Howard: 80% dental. And that makes me so proud. And you know why that is? So you know what she has said to you, you cannot sell a medical practice in Arizona. You sell a dental office, practice. Dental offices are for sale. Vets are for sale, chiropractors are for sale. But you can't sell a medical practice. With Medicare, Medicaid, any position that opens up is already booked out three months in advance of all these patients you're just going to lose money on. And you know when you go to any of the physicians, it's still the old glass wall, somebody opens the deal and says sign this. They don't make eye contact. I am so proud, I don't want to be hard on my homies, but dentists, vets, chiropractors – when it comes to business they're up here. So thinking about what she said, there's only 211,000 Americans alive with a dental license, but only 130,000 are general dentists practicing thirty-two hours a week or more or 30,000 specialists working thirty hours a week or more. So that's the only 160,000 people. There's over one million MDs, yet the dentists buy 80% of the cameras. So why don't they MDs buy the cameras? Because they're not marketing, they're not advertising, they don't have to do anything. And that's why so many patients are always asking for a recommendation about which physician, because you go to that physician's website, shit they don't even have a contact form, an email address. I mean go to every plastic surgeon in all (indistinct)'s website and you'd think he was an accountant and then you go in there and ask for before and after pictures. Then they come back and they'll give you a brochure. And who's crushing it? You know what the number one cosmetic procedure is in Arizona, in the United States for women? Well, women get ninety...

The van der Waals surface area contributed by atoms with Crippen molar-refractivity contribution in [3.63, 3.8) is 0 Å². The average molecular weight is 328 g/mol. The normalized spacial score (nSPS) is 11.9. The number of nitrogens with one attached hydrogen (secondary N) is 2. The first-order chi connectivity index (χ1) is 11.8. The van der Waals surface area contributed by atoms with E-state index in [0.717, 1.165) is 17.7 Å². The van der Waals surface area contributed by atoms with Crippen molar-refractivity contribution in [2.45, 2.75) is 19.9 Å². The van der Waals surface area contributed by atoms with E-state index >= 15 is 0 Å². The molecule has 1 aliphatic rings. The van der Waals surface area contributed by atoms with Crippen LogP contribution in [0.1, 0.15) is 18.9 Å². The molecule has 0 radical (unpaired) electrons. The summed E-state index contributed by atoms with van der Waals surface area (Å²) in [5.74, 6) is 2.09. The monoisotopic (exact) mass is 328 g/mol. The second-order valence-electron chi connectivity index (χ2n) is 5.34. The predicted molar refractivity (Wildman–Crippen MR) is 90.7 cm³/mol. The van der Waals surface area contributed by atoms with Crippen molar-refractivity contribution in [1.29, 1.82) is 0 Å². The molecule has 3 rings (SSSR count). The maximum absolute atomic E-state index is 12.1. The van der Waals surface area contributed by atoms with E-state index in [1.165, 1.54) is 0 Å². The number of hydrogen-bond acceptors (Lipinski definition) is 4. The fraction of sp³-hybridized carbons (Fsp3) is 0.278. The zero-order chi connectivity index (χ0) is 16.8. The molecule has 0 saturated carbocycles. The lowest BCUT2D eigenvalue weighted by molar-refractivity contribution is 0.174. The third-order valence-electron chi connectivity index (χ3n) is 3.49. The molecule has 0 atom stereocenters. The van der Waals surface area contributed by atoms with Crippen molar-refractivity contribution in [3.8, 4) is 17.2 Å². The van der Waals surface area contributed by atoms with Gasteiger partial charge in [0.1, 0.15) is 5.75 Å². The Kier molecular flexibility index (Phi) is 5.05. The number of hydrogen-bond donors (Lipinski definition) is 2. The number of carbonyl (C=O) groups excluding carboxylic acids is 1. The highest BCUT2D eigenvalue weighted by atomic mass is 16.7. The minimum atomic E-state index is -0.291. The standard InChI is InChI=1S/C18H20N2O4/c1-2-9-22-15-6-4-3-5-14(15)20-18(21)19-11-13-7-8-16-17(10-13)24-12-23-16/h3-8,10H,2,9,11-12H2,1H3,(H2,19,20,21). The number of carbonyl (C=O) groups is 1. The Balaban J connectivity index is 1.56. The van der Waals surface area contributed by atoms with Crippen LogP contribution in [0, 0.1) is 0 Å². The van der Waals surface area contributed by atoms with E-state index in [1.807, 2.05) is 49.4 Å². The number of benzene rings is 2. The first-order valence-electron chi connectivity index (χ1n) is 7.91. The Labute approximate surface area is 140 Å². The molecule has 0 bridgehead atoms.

Paule: Breast implants?
Jenna: Dental whitening?
Howard: No, it's eyelid.